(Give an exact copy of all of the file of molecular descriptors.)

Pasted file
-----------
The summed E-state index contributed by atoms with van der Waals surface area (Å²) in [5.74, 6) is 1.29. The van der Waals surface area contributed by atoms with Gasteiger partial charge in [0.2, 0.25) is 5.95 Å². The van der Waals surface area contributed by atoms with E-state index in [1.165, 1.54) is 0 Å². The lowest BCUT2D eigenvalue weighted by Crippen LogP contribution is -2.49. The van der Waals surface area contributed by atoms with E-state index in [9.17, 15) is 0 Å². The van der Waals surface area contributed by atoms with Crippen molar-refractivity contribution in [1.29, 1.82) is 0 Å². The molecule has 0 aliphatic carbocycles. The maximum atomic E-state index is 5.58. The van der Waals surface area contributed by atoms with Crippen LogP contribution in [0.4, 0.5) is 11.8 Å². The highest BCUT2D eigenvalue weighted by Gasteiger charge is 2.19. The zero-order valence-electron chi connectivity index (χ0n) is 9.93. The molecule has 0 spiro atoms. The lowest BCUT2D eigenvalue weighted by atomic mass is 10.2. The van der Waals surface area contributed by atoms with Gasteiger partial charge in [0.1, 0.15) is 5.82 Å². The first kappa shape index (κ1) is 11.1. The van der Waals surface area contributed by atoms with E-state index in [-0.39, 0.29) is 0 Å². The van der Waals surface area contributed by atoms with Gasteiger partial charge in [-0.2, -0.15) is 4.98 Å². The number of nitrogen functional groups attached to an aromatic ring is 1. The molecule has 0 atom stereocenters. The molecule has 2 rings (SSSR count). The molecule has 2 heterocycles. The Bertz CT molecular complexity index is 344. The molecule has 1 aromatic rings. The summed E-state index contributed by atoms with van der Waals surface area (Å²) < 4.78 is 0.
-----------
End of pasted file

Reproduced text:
The summed E-state index contributed by atoms with van der Waals surface area (Å²) in [5.74, 6) is 1.29. The van der Waals surface area contributed by atoms with Gasteiger partial charge in [0.2, 0.25) is 5.95 Å². The van der Waals surface area contributed by atoms with E-state index in [1.165, 1.54) is 0 Å². The lowest BCUT2D eigenvalue weighted by Crippen LogP contribution is -2.49. The van der Waals surface area contributed by atoms with E-state index in [9.17, 15) is 0 Å². The van der Waals surface area contributed by atoms with Crippen molar-refractivity contribution in [1.29, 1.82) is 0 Å². The molecule has 0 aliphatic carbocycles. The maximum atomic E-state index is 5.58. The van der Waals surface area contributed by atoms with Crippen LogP contribution in [0.4, 0.5) is 11.8 Å². The highest BCUT2D eigenvalue weighted by Gasteiger charge is 2.19. The zero-order valence-electron chi connectivity index (χ0n) is 9.93. The molecule has 0 spiro atoms. The lowest BCUT2D eigenvalue weighted by atomic mass is 10.2. The van der Waals surface area contributed by atoms with Gasteiger partial charge in [0.1, 0.15) is 5.82 Å². The first kappa shape index (κ1) is 11.1. The van der Waals surface area contributed by atoms with E-state index in [-0.39, 0.29) is 0 Å². The van der Waals surface area contributed by atoms with Gasteiger partial charge in [-0.2, -0.15) is 4.98 Å². The number of nitrogen functional groups attached to an aromatic ring is 1. The molecule has 0 atom stereocenters. The molecule has 2 rings (SSSR count). The molecule has 2 heterocycles. The Bertz CT molecular complexity index is 344. The molecule has 1 aromatic rings. The summed E-state index contributed by atoms with van der Waals surface area (Å²) < 4.78 is 0.